We have germination! One Thai basil seed has sprouted. It has been one week since it was planted. Now the light will be on 18 hours a day (on a timer starting at 6:00 a.m. and turning off at 12:00 midnight).
Public Green Blog
River Trails School District 26 and River Trails Park District are offering 10′ x 5′ plots in El Jardin De Los Sueños (Garden of Dreams) at Euclid School, 1211 N. Wheeling Road in Mount Prospect. Participants must sign and submit a Garden Agreement available at the River Trails School District office at 1900 E. Kensington Road or to be downloaded at www.rtsd26.org. Annual dues are $20.00 and plots will be available starting in May. Gardeners must provide their own tools; composting bins and water will be available. For more information please call 847 297 4120.
The Seed Starting Project is underway! We planted our first flat using all heirloom pepper and basil seeds. Pepper varieties include: Long Cayenne, Miniature Chocolate Bell, Alma Paprika, Kalman’s Hungarian, Santa Fe Grande and Tequila Sunrise. Basil varieties include: Genovese, Purple Dark Opal, and Thai. We’ve put the flat on a heat mat as bottom heat helps to promote germination for many seeds. Most of these varieties should germinate by the middle of next week. Check back here to see the progress! more
A recent trend in green living is to downsize one’s dwelling. If this is something you have been considering, did you ever wonder what it would be like to live in a twelve foot by twelve foot cabin? If so, check out Twelve by Twelve: A One-Room Cabin Off the Grid & Beyond the American Dream. The author lived alone in a friend’s twelve-by-twelve cabin for forty days, detailing the time he spent there and reflecting on previous life experiences. Thoughtfully written, this story engages readers and gives them a glimpse into what this small-scale life might be like.
The Green Committee of the Mount Prospect Public Library is excited to begin our Seed Starting Project! Look for our seed starting set-up in the lobby of the Library near the Registration Desk starting in early March. We will be planting peppers and basil to start. Later we will plant tomatoes and cucumbers. If you would like to know more about starting your own garden plants from seed or if you’d like to join in the discussion and share your experiences and seeds, please register for Seed Starting and Sharing on March 5, 2014 at 7 pm in Meeting Room B.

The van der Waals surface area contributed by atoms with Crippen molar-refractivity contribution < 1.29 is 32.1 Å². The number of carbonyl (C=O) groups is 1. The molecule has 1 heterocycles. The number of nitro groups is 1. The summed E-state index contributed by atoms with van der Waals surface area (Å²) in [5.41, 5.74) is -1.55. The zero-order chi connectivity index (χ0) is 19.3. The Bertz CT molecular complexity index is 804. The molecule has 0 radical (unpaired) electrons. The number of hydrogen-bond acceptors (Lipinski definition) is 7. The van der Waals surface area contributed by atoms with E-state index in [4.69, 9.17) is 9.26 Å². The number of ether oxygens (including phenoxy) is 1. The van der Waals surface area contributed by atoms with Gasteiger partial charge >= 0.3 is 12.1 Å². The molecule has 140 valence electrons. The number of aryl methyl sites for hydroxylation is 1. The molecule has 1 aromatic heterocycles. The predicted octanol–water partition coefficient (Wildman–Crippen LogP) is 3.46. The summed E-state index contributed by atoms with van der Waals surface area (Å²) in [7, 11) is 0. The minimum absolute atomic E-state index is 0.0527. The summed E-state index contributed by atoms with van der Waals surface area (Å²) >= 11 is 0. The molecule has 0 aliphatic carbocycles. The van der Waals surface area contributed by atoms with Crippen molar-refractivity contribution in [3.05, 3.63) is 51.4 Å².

How much do you know about what you’re eating? Do you worry about GMO labeling and safety? Check out these informative and entertaining documentaries on DVD for answers to your questions. Please see the Reference Desk for more information.
If you have ever considered joining a CSA, now is a great time to sign up and ensure your spot for the 2014 season. CSAs are generally run by local independent farms. Your investment in the farm is paid back in the form of weekly or bi-weekly baskets of locally grown fruits and vegetables. You can expect to prepay a set amount for the season and you will receive a share of the farm’s produce on a set schedule throughout the late Spring, Summer and early Fall. This is a great way to receive an assortment of fruits and vegetables (and some CSAs also offer eggs, dairy products and meat for an additional fee.) There are many websites such as whole living, the Kitchn and Pinterest that are chock full of ideas on how to use your bounty. If you want to ease into joining a CSA, buy a half share, which costs less and will consist of a smaller box once a week or a full size box every two weeks. Local Harvest is a good site to use to find the perfect CSA for you. Simply enter your zip code to find a list of CSA farms, as well as pickup dates and locations. Stop in the library to check out some books on the subject, including The Locavore Way by Amy Colter, The Sustainable Kitchen by Stu Stein, and Gaining Ground : a Story of Farmer’s Markets, Local Food and Saving the Family Farm by Forrest Pritchard.
To get a jump start on harvesting spring vegetables, consider making/buying a cold frame. These are mini greenhouses, usually low to the ground, with glass or plastic panels that can heat up soil so plants can be grown outside much earlier (or later in the fall) than would otherwise be possible. Lots of information is available on the web concerning how to construct a cold frame (search “cold frames”).
The Library also has print resources with instructions on building a cold frame: The Year-Round Vegetable Gardener by Niki Jabbour has lots of useful information about cold weather gardening and also includes plans for building a simple cold frame.
Got a bicycle you don’t need anymore? Here’s a great way to recycle it! On Saturday (Nov. 2) from 9 a.m. to Noon, several locations in the Northwest suburbs will be accepting bicycle donations as part of the “Pedal Power” program. These bikes will then go to Chicago Public School students as a reward for good grades.
Nearby drop-off spots include Mike’s Bike Shop in Palatine (155 N. Northwest Hwy.); Glenview Cycle (1011 Harlem Ave.) and Garner Cyclery in Northbrook (1111 Waukegan Rd.) For more information and a complete list of drop-off locations, go to http://gopedalpower.com/ .